Walking across the border from Sargans in Switzerland, I arrive in Vaduz, looking for a place to stay. As I stroll absentmindedly, wondering whether rooms are hard to come by on a Friday night in Liechtenstein, I bump into a scooter. Its owner asks if I want a hotel and, if so, do I want to spend lots of money? At the Hotel Residence, perhaps? Must have tourist written all over me. Or perhaps Vaduz is so small, he knows everyone else.

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The country of Liechtenstein is essentially a family firm, headed by His Serene Highness Hans Adam II von und zu Liechtenstein. He resides with his immediate family in the fairy-tale 12th century stone castle, Schloss Vaduz. Special talents of the 32,000 inhabitants: making money.

I’m here on a slight whim, not remembering much from my last quick visit, more than 20 years ago. We were a band of teens on the way to Venice then, stopping in Liechtenstein just to get the coveted passport stamps.

When scooter man hears I don’t want to spend lots of money, he shows me to Hotel Engel. Means Angel that. Must be a good sign. My room is nice, and has a little balcony overlooking Städtle, the main street of this diminutive European capital.

Städtle, Vaduz Liechtenstein
Balcony view of Städtle

An evening amble along Städtle takes me past interesting art, all part of Bad RagARTz, a temporary art exhibition in Vaduz and in the Swiss town next door, Bad Ragaz, where sculptures, like cows, are let out into the fresh air for the summer.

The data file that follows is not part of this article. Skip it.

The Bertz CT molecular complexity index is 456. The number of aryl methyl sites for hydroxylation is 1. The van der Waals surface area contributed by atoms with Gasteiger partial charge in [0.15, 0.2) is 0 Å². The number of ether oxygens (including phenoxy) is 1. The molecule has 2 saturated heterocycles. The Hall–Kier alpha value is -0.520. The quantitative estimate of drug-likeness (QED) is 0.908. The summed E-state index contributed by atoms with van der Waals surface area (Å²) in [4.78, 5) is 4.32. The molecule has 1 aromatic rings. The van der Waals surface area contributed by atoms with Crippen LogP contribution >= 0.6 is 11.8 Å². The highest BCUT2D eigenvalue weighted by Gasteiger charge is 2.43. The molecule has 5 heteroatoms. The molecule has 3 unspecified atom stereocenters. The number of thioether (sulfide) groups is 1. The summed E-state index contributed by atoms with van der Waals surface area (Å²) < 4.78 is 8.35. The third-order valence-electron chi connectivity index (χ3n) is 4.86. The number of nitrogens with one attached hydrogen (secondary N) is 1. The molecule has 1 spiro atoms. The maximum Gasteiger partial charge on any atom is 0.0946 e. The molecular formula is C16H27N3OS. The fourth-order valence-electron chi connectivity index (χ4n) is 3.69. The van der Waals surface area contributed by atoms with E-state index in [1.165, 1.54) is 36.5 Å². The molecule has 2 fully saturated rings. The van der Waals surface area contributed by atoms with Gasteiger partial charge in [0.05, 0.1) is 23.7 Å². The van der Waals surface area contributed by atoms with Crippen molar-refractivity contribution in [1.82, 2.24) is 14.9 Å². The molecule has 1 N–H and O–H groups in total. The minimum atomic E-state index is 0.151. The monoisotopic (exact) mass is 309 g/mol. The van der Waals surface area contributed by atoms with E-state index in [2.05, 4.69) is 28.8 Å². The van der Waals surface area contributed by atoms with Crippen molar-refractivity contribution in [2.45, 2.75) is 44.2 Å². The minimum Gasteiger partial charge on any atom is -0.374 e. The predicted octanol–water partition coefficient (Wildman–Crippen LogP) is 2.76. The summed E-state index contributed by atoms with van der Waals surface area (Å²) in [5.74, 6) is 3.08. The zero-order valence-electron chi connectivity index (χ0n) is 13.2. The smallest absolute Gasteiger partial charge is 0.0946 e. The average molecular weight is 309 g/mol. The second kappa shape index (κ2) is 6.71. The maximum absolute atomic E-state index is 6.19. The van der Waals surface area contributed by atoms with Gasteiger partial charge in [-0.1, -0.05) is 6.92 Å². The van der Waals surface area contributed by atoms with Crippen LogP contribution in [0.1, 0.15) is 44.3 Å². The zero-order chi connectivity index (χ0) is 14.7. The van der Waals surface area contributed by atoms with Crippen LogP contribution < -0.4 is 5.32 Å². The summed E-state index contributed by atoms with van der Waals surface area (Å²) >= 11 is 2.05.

Bad Ragartz, Vaduz Liechtenstein 2 Bad Ragartz, Vaduz Liechtenstein

Inside a small plaza, Café Nexus beckons with laughter, music and welcoming, cosy torches. Liechtensteiners are dressed for a night on the town; the men in handsome suits and the women in trousers, pretty sandals and discreet jewellery. It’s obvious – though not in a brash way – that this is a wealthy town. They seem social, lively people. A table meant for two, is easily shared by nine Vaduzers who don’t mind sitting close. Something pleasantly Mediterranean about the atmosphere here.

Next to me is a stylish outdoor bar with sleek black leather sofas. One man has his feet up, jacket off, tie loosened and a beer in front of him. Mobile phone in one hand, he handles a laptop and what looks like a contract with the other. Two women sit with their feet up, heads close, beers in hand, discussing a spreadsheet – business, but no stress.

Above, Schloß Vaduz looms. The ancient castle looks like it might tumble down on Hotel Residence any minute. I’m glad I wasn’t persuaded to part with a lot of money; I’d have more than one reason to lose sleep.

This is the only country named for the family who bought the land – the Liechtenstein family of Vienna. The year was 1699 and the purchase was the only way for this powerful family to get a seat among the ranks of Imperial Princes. A sovereign nation since 1866, the billionaire head of state wields more power than his colleagues around the continent. He is frequently political. In other European monarchies, that would cause a major stir and demands that the monarch withdraw and can we get rid of that archaic state form already.

Schloss Vaduz Liechtenstein
Schloß Vaduz, under renovation

Tomorrow I venture out of town, up in the mountains. There’s more to this tiny country than money. Much more.

I’ve heaps more info and inspiration on this tiny Alpine principality on EuropeUpClose, including the practicals here, if you’d like to visit. For a longer narrative, have a look at this article on Boots’n’All.